- Election -- Because of several sexual situations, fleeting nudity, crude sex references, recurring rough language and an instance of profanity, the U.S. Catholic Conference classification is A-IV, adults, with reservations. The Motion Picture Association of America rating is R -- restricted. Election is a biting satire in which idealistic but flawed teacher Matthew Broderick goes overboard in trying to prevent scheming senior Reese Witherspoon from being elected president of the student council. The sharply observed comedy examines with ironic, sometimes nasty wit such human foibles as sexual obsession, hypocrisy and rationalization of such behavior.
- Idle Hands -- Because of nasty violence with much gore, pervasive teen drug abuse, crude sexual references, brief nudity, occasional profanity and recurring rough language, the U.S. Catholic Conference classification is O -- morally offensive. The Motion Picture Association of America rating is R -- restricted. Idle Hands is a gross horror-comedy in which a pot-smoking teen (played by Devon Sawa) cannot control his murderous hand and even after he chops it off the disembodied hand continues its bloody killing spree at the Halloween school dance. The sick humor isn't funny and a tasteless parade of death scenes just adds insult to injury.
The family video of the week is Hercules -- The U.S. Catholic Conference classification is A-I -- general patronage. The Motion Picture Association of America rating is G -- general Audiences. Hercules is a buoyantly animated tale about the ancient Greek hero of the title who is kidnaped from Mt. Olympus as a baby and raised as a mere mortal until, with a little help from a wise-cracking teacher, he proves himself a true hero by rescuing a damsel from the fiery god of the underworld. The colorful adventure is a music-filled celebration of today's pop culture, using toga-clad figures from a mythological past. There is also a shamelessly blatant plug for Disney products and a few scenes of menace may frighten toddlers.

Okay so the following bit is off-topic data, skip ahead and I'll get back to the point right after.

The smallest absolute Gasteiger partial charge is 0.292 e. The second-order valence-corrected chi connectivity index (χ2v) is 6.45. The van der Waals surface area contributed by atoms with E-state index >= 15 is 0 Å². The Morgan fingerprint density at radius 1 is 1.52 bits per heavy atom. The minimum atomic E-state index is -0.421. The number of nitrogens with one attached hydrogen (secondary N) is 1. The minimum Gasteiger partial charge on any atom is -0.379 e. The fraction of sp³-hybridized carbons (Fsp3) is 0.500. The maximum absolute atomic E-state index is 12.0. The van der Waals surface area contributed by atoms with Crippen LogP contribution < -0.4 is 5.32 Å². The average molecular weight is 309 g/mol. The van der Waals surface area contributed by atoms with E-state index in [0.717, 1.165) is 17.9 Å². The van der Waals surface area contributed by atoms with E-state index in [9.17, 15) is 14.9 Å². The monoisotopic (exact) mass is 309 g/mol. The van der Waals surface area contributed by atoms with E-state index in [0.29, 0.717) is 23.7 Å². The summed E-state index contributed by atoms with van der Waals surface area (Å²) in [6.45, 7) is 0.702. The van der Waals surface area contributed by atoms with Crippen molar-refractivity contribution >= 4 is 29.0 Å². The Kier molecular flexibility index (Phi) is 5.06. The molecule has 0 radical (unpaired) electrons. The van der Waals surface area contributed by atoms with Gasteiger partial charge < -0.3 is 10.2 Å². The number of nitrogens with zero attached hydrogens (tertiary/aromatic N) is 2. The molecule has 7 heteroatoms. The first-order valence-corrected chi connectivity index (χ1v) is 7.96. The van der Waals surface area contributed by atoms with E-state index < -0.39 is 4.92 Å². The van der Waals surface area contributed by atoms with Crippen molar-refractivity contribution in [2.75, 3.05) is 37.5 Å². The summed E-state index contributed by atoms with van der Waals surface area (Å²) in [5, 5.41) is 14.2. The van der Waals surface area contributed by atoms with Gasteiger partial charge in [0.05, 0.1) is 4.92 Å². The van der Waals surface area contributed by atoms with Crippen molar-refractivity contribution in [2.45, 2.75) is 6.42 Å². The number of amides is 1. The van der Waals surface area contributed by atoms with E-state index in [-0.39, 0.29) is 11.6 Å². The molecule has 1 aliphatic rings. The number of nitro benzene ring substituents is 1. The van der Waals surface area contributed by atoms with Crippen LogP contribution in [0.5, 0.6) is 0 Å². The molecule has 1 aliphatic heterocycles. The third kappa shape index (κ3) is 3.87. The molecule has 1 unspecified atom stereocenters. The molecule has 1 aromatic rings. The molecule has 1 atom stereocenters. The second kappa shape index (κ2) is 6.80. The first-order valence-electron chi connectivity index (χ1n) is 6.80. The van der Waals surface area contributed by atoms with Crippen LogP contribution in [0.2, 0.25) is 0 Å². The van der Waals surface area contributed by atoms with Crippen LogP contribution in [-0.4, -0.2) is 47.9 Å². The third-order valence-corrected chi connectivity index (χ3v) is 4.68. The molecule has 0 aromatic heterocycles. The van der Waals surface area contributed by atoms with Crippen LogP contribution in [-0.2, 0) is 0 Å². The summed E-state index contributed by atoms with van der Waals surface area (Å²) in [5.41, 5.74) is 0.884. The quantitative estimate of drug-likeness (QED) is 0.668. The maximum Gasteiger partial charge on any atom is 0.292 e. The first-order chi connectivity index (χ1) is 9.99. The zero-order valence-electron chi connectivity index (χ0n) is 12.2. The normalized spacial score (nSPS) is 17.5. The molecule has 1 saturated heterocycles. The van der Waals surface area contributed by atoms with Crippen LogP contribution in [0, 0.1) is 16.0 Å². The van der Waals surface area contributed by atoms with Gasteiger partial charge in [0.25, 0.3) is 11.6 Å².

The classifications are A-I - general patronage; A-II - adults and adolescents; A-III - adults; A-IV - adults, with reservations (an A-IV classification designates problematic films that, while not morally offensive in themselves, require caution and some analysis and explanation as a safeguard against wrong interpretations and false conclusions); O - morally offensive.
The movie reviews are produced by the U.S. Catholic Conference (USCC) Office for Film and Broadcasting, which each week provides full length movie reviews, brief capsules and film classifications of new theater releases.
Reviewers include Henry Herx, Director, and Gerri Pare, Associate Director, of the Film and Broadcasting Office, which is funded by the CCC.
The capsule reviews are available on the World Wide Web. They can be found on two sites: http://www.usccb.org and http://www.CatholicDigest.org/stops/movies/index.html.
Full-length reviews of the above and other movies are available through America Online at the Catholic News Service site on AOL, and can be accessed by AOL members using the keyword, "CNS."